Over the Autumn, Winter and into Spring we had an open fire every night. Lighting and tending to the fire brought me closer to the element of Fire itself, and to Deities associated (and I associate) with Fire. Not only that but it brought me into a better understanding of the hearthfire, and how important tending that would be. The expression ‘hearth and home’ became something that had more meaning to me than it had before.
Where we lived previously we had a log burner, and I loved seeing the fire through the glass window, but I didn’t realise that even that was keeping Fire ‘contained’ and ‘removed’ somehow. When we moved to where we’re currently living and the seasons turned, having an open fire was a kind of revelation. Here Fire is not shut away, it’s a part of the room, and feels more a part of the home. Our open fire became the hearth fire, the home-fire. Even my parents said how much of a difference it made, how it made the house feel different; how coming together by the fire and tending to it as a family made the house feel more homely.
On the 24th May I attended an author talk and book signing by Chocolat author Joanne Harris. Her new book, The Testament of Loki, is a sequel to the popular novel The Gospel of Loki, and acts as a continuation of the time period preceding her Runemark stories. The talk took place at Lincoln’s Collection museum, and also included a book signing.
Joanne started off by telling us how she was first introduced to Norse mythology when she was seven. Her first book borrowed from the library was a retelling of the Norse myths, and she borrowed it every week for some time, so enamoured was she with the stories. But as she continued her explorations she found herself unsatisfied with the ending. Ragnarok didn’t seem a fitting end to the story of the Gods, so she started writing stories for them herself. When she was 18 she tried to get a 2,000 page book published which was continuing the story after Ragnarok. She was turned down by publishers and put the book away. But she never forgot her love of the Norse myths.
Four years I’ve been dedicated to You.
I’m glad You’re still here,
(c) Michelle, Northern Tamarisk, 2018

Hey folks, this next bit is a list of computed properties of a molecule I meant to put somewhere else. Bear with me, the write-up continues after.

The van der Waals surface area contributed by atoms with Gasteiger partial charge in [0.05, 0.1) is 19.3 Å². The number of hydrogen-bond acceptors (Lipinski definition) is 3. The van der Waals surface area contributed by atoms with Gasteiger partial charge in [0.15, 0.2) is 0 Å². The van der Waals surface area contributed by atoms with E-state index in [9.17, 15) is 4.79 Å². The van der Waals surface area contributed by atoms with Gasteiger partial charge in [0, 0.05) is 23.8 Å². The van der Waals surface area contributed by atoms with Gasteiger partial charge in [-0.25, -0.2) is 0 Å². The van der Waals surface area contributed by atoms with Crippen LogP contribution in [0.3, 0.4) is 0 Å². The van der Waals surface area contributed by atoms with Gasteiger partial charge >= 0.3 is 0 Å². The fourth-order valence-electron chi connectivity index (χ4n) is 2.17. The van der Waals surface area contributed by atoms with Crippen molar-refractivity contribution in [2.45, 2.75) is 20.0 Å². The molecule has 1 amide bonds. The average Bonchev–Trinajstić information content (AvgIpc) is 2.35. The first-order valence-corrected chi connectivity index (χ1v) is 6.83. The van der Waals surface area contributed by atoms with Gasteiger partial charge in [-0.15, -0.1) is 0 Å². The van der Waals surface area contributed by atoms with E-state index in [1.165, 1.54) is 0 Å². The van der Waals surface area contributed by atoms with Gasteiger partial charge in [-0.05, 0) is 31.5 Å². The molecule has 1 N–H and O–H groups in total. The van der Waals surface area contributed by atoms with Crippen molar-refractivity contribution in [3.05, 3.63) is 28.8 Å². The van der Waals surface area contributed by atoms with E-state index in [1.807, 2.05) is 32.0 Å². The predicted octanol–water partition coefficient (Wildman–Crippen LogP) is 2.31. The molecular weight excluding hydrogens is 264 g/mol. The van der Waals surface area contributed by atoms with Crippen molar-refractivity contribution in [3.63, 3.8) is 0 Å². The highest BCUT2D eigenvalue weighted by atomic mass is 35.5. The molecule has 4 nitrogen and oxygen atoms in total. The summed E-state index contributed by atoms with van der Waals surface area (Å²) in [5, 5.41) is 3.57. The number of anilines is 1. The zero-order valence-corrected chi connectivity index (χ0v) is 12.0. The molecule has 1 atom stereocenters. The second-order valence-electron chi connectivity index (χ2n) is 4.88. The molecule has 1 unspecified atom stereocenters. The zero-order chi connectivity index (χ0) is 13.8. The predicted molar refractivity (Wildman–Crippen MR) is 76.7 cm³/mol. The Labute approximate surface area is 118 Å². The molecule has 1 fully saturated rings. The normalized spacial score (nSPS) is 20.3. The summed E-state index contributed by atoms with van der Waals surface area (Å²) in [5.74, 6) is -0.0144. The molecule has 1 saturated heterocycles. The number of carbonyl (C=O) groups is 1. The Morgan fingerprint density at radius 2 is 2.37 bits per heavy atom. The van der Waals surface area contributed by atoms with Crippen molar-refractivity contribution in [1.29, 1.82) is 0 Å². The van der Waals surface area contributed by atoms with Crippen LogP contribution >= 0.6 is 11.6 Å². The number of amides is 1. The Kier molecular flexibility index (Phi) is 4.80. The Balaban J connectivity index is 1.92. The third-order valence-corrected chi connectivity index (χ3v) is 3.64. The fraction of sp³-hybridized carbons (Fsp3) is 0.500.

Loki is master of the grey-zone. In the Norse myths He walks a fine line between helping and betrayal. For the most part He’s the Retriever, the Gift Giver, the genial Companion. But He is also the One Who arranged Balder’s death (if you go solely by the Eddas – in Gesta Danorum it’s purely Hoder), the One Who understands that all cycles must come to an end in order for new growth and life to begin. In order for Change to be brought about sometimes we have to learn to let go.
Loki is behind every decision for growth that involves radical change and letting go. In both the metaphysical and literal sense, some things we know and love become what keeps us from stepping into a more transformative phase of growth. To move onto the next stage we have to learn to walk without them.
I’m finally back reconnecting with my Beloveds. It has been a lonely time without Them. I took someone’s mis-representing words to heart. It plunged me deeper into my Underworld journey and brought me into my Dark Night of the Soul, where my channel went virtually silent.
Despite the assurances of two spirit workers concerning my connection (with Loki in particular) in the intervening months, I still let fear win.
Things started to really shift last month, though, and on the day of the Autumn Equinox I did a lot of releasing work, as well as Shadow integration. The following day I was recovering in bed (releasing tends to bring the pain into my physical body so it can then be worked out and fully released) and I just felt Loki and Sigyn there. I cannot describe how beautiful that certainty was; knowing it was Them.
They told me it’s time to get back on the horse and stop allowing someone else’s misunderstandings to hold me back. They were understanding of why I shut down the way I did, but also very clear that I have to move on from feeling the way I do. I have work to do.
Sharing the end of a poem I wrote early this morning, dedicated to Himself. In some ways Loki reminds me of elements of Shiva, with His divine dance of destruction that leads to renewal, the fire that burns away and leads to new, stronger growth.
Must fall apart
To reach the truest
Depth of heart,
And there He’ll stand,
Loki: Light Bringer.
Even back in childhood I loved reading about witches and magic. A number of years ago I started researching the witch trials and Medieval magic, but most of it was so far removed from the forest and nature that I put it aside. That longing for connection remained, however, and it became a part of my spirituality. It’s why she doesn’t show much on the surface, but dig a little deeper and my Witchy nature is there. She called to me in February, but other things took over. I had a dream at the beginning of June where I discovered a powerful Witch in a tomb, and when I looked at her face she was me. I am rediscovering this part of me.
Despite the more obvious practices of Seidhr, spells, enchantments, divination and shapeshifting, there is another powerful magic in the Iron Wood: the women Themselves.
The women are the fiercer, more powerful sex among the Jotnar – think of Angerboda and Skadi, of Groa and Gerda. But this strength isn’t just physical, and nor is it purely ‘magical’. Their true power lies in Their personal power, Their Sovreignty, Their sacred expression of Their Selves. They are empowered women, the Ones Who stand up for Their needs and desires, standing Their ground, asserting Their boundaries.